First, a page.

Saturday, November 12, 2011

Candycap Mushrooms - Conquered!

Okay, I'll admit it. I lurk the Marx Foods website looking for interesting opportunities. Every now and then there are samples being given away or there are contests with spiffy prizes.

When I saw a contest that required using dried candycap mushrooms, of course I asked to get into the contest. I love mushrooms. And I'd never had candycaps. As a matter of fact, I'd never heard of candycap mushrooms before the contest was announced.

The description said they were sweet, they smelled like maple, and some people used them for sweet dishes as well as savory.

I expected the maple scent to be subtle, but when I opened the package it was was pretty strong. I left the package sitting on the counter while I contemplated my options.

Every time I walked past it, I got a strong whiff of maple. It was pretty amazing, considering the mushrooms were in a sealed plastic bag.

Maple and mushrooms ... what would they pair with? How about this?

Candycap Crusted Rack of Pork
with squash and apple barley

For the pork:
1 rack of pork - 4 ribs - 3-4 pounds
1/2 teaspoon kosher salt
1/4 cup* candycap mushrooms, buzzed in a spice grinder to a powder
1/2 teaspoon sugar

For the barley:
3/4 cup barley
1 1/2  cups water
1 cup cooked winter squash, mashed
1/4 of a large onion, diced
1 apple, peeled and diced
1 1/2 teaspoons salt
2 tablespoons butter

To make the pork:
Bring the pork out of the refrigerator while you preheat the oven to 325 degrees. Put the pork on a baking sheet and sprinkle it with the salt. Coat the pork with the mushroom powder, putting most of it on the top, as much as you can get to stick. Sprinkle with the sugar.

Roast the pork roast at 325 until it reads 155 degrees in the center - about 20 minutes per pound.

Let the roast rest for at least 20 minutes before slicing. You can serve the roast sliced in thin slices or as several thicker chops.

To make the barley:
Place all ingredients in your rice cooker. Stir to combine. Cook on brown rice setting. Stir again when the barley is done cooking. If you prefer, you can cook the barley on the stovetop, but if you have a rice cooker, it makes it a bit easier.

Serve the barley alongside the pork.

*I didn't measure the mushrooms before I powdered them, but 1/4 cup is a good estimate.

Disclaimer: Marx Foods provided a sample of candycap mushrooms for the bloggers in this contest.

7 comments:

Anonymous said...

I too had never heard of Candy Cap 'shrooms. I'll inquire. That slab of Pork Rack looks GRAND. Yup, the 'Prime Rib' of pork. Add a souce for fatty, tasty Berkshire pork and Heaven arrives early. Just to tease a little, my property is loaded with Chanterelles this time of year. They do not agree with me. Swearing them to secrecy, I invite a small, select group of friends to harvest them for sale. Our local buyer/shipper has paid my most efficient picker almost $2500 so far this season. (Shhh!) I take no cut, patrol to discourage trespassers and often talk with the buyer, a good friend. With the first serious freeze, they are gone until next year. Great post and an even better method. I'll be asking my butcher for that bone-in rack. Heck yes! -Craig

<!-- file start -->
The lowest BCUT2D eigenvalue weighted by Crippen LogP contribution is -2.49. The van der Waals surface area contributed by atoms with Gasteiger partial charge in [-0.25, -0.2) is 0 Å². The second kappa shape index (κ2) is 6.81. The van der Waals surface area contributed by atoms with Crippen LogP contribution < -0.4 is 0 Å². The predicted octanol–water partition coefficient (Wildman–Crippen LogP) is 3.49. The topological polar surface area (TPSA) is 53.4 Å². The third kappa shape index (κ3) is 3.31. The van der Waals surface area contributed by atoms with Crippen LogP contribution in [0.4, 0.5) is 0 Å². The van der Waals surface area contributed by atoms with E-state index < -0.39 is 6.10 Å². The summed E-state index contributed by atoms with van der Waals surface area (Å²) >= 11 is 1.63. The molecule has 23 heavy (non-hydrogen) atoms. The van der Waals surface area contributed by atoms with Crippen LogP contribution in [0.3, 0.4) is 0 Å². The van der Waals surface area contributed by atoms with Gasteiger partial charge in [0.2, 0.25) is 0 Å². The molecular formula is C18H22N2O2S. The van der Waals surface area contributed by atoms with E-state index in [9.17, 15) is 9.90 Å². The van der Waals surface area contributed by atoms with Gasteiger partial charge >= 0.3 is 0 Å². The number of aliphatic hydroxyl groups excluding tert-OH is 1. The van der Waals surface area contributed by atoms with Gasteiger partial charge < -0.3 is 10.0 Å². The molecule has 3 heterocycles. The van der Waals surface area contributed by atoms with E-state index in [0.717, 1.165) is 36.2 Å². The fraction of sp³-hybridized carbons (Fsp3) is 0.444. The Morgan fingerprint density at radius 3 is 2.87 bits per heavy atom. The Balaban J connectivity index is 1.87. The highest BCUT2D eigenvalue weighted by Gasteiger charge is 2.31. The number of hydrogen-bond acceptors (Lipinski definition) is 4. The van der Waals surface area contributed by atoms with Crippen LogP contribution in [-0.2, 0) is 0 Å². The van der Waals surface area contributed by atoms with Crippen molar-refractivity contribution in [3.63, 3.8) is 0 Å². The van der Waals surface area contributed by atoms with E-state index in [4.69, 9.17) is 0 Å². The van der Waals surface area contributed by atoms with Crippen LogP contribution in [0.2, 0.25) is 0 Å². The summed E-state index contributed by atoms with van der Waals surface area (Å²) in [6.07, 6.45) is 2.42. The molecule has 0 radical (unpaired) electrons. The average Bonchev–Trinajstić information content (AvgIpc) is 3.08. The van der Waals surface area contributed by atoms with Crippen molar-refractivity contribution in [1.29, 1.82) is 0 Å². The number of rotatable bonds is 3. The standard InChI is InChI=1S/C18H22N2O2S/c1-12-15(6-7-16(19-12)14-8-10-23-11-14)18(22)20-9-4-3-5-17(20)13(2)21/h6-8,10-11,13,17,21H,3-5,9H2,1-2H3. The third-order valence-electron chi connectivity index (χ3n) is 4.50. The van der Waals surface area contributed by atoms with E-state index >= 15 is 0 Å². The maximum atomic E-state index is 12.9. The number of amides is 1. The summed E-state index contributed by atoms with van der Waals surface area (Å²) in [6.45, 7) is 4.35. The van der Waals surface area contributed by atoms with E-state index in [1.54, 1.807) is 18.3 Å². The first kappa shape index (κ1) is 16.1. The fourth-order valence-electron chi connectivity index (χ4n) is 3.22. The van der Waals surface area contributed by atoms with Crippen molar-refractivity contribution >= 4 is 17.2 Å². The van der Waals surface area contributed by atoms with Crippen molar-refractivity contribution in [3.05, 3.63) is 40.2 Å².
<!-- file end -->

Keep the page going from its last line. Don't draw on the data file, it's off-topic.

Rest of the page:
Anonymous said...

Addendum: The Pork Rack looks simply grand. It is a cut rarely seen. If I had to explain it to my butcher, I'd call it a Standing Rib Roast of Pork, or Pork Prime Rib. Is there are more correct term? I just have to try a roast like this. Best-guess is that I have it cut just like a beef rib roast: Chine bone off (or??), Meat freed from ribs and tied back, all for easier serving. Am I missing anything? Thanks, -Craig

Donna Currie said...

Craig - this is similar to the cut you'd get if you said you wanted to make a crown roast of pork, but in that case the ends of the bones would be cleaned off. This was a rack of Berkshire pork, but I don't know if that makes any difference. It is, basically, the prime rib of pork.

Not Your Ordinary Agent said...

Yum! This looks incredible! Not Your Ordinary Recipes

Karen | Divine Dinner Party said...

I'll ask my favorite butcher to have this on top of my weekly meat supply. Great post!

Sherri M said...

Sounds delicious. How did the taste go? Was it very sweet or did the earthiness of the mushrooms come out at all?

zestybeandog said...

This looks great! I'm doing a contest right now with Marx food too! Congrats on winning!

Post a Comment

Pin It button on image hover